Live Through This

Let Me In

So, how’s the college thing going?

John Belushi in Animal House.

The last time I had what might be described as a temper tantrum I was 17 years old and applying to college. On the floor of my high school bedroom, I yelled into the phone at my then-girlfriend about how it didn’t matter where I applied because I wasn’t going to college anyway. The whole process filled me with anxiety and dread, which I disguised as anger: Only over-privileged assholes worried about things like U.S. News rankings and family legacies! And besides, plenty of successful people didn’t graduate from college, my own parents among them. I directed my muddled complaints at the person closest to me because she made me insecure, what with her intellectual upbringing, better GPA, Ivy League summer programs, SAT classes, and cross-country campus visits. But when I finally calmed down, I got to work on my applications.

It’s an exciting time: adulthood is so close you can practically taste the candy for breakfast and moving away from your crummy hometown finally feels like a possibility. And yet the months between applying and acceptance (or rejections!) is an anxious eternity—overwhelming, cutthroat, expensive, and isolating. For those fortunate enough to even consider higher education, it’s always been this way to some extent, but as dentist-office magazine covers and panicky parents tell us, the process is only getting more competitive and therefore more stressful. Every school year, a new group of teenagers has to learn to deal.

“The most annoying question is ‘How’s the college thing going?’” says Jenna,* a high school senior in New Jersey who applied to 11 schools this year. “It’s a normal thing to ask, but you hear it 80 million times.” The chatter is basically guaranteed for at least one whole school year, but some kids remember it beginning way earlier. “My school encourages you to go on college visits sophomore year, which I think is ridiculous,” she says. But then all of a sudden it’s time to apply. “We were talking about it constantly to the point where I told my friends, if we’re hanging out I don’t want to talk about college. It pits students against each other because a lot of us are applying to the same schools.”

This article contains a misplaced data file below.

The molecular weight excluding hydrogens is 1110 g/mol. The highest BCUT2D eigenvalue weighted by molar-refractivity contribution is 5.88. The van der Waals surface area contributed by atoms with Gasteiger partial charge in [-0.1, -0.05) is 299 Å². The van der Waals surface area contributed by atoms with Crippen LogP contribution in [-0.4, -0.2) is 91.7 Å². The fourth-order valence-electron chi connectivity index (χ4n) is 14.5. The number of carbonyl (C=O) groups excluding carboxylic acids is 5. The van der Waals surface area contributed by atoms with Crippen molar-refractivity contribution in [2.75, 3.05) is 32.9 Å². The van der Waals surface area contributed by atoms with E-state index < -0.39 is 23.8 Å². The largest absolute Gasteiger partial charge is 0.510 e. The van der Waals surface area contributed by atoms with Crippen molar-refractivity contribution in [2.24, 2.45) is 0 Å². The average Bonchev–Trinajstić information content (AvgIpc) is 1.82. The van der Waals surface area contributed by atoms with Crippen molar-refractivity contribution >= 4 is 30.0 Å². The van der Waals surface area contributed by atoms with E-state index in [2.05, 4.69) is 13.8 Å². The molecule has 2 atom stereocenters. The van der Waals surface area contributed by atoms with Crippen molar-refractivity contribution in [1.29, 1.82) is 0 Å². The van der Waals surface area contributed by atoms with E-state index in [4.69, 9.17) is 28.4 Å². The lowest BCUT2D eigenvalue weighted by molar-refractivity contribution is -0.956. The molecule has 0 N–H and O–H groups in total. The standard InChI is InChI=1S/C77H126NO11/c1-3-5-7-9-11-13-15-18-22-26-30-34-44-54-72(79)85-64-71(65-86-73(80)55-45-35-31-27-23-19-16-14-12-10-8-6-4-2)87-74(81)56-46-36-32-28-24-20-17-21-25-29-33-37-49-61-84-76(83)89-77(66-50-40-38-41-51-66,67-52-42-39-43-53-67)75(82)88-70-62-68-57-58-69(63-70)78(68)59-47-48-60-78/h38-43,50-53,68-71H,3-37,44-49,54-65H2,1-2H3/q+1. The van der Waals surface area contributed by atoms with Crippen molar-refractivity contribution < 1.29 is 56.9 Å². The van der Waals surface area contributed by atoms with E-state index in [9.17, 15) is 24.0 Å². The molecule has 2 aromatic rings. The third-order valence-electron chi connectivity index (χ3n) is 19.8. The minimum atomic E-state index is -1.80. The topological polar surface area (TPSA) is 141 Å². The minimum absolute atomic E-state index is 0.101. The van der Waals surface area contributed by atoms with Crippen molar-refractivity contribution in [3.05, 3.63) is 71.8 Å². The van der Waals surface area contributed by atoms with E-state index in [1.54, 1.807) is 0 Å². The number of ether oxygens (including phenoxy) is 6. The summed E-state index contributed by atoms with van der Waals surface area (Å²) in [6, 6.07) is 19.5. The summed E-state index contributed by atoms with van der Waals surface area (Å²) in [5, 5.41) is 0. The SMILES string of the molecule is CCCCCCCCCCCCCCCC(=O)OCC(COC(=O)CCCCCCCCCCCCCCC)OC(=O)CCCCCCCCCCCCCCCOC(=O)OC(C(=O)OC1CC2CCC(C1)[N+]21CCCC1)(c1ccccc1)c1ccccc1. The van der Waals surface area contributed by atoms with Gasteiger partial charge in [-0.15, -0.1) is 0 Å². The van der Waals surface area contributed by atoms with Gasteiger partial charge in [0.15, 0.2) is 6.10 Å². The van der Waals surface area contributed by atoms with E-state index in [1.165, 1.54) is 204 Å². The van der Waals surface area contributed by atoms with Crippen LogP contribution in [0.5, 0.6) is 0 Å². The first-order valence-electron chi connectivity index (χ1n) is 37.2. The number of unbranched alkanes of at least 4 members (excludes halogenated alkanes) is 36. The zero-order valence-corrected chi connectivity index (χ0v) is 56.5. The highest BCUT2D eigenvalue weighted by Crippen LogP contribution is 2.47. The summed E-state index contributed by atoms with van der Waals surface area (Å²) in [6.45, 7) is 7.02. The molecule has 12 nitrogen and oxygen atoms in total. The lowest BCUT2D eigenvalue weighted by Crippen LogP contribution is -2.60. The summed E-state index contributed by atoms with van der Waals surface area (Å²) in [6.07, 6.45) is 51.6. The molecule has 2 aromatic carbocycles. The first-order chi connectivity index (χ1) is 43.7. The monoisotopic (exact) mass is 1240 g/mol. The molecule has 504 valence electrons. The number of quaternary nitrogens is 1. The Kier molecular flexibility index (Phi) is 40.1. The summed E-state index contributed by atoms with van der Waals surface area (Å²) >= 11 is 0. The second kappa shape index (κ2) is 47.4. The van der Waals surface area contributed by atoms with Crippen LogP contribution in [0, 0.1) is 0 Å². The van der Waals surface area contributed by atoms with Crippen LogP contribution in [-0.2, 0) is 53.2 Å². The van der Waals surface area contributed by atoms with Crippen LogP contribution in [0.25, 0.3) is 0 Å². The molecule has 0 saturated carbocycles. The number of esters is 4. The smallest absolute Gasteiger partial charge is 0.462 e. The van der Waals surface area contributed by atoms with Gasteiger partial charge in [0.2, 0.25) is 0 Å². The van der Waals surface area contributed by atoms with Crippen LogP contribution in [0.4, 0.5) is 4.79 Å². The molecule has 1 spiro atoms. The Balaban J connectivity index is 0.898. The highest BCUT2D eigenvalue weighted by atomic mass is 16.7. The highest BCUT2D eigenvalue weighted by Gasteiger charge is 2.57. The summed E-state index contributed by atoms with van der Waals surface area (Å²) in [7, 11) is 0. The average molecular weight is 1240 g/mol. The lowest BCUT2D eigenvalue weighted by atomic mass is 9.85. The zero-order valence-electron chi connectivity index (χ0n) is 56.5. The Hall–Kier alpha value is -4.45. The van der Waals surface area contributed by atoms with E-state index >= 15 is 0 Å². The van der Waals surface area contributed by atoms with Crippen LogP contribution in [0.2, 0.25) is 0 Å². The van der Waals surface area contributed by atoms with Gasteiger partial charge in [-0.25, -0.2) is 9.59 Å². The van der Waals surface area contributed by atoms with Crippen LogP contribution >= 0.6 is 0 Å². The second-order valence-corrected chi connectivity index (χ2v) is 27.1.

While most application deadlines are around January 1, there’s also the option of applying sooner if you’re positive about where you want to go. For most schools, if you apply in the first round, you’re required to go there if you get in. The various deadlines made my own application process way worse. Because I was making myself crazy over it, I decided to have all my paperwork in by Halloween—before any deadline—although I didn’t apply anywhere early decision because I wasn’t sure. But too soon after, I got a big mysterious envelope.

New York University had accepted me early by accident, meaning if I wanted to go there, I had to cancel all of my other applications. A few days later the school apologized, saying that because it was their mistake, I would be in no matter what. I was thrilled because NYU was my tentative top choice, but I would still be able to wait, just in case, for decisions from the local schools where my friends were going, some smaller colleges in New England, and my one Ivy League reach school. Then NYU changed their mind. An admissions person contacted me to say that they had made a mistake again, and that I wouldn’t be notified about the real decision until April. That meant four more months of waiting.

This year, Jenna also wanted to go to NYU. “My application was done earlier than my friends’—I just wanted to get it in,” she says. “I thought if I turned in my application earlier, maybe they’d look at me first, even though I knew that wasn’t true.” She was promptly rejected in the fall. “[Even though] I was nervous before their decision was revealed, I took it way easier than people expected me to,” she says. “I had done literally everything possible to show the school I was interested. And my life is not over if I don’t get into NYU. College doesn’t dictate your entire life!”

Katie, a high school senior from California, didn’t even get to give her dream school a chance. “All my friends applied to Brown or Princeton, and that’s what I’ve always dreamed of doing. But my dad wouldn’t let me or my older sister go out of state because of costs. He also doesn’t want me to be far from home.” Instead she applied to nine in-state schools, none of which she’s particularly excited about, and even that process wasn’t easy. “It’s like $90 per application, $11 per SAT score, and all these things add up.” Money wasn’t even the worst of it; she says she must have edited her writing sample 15 times.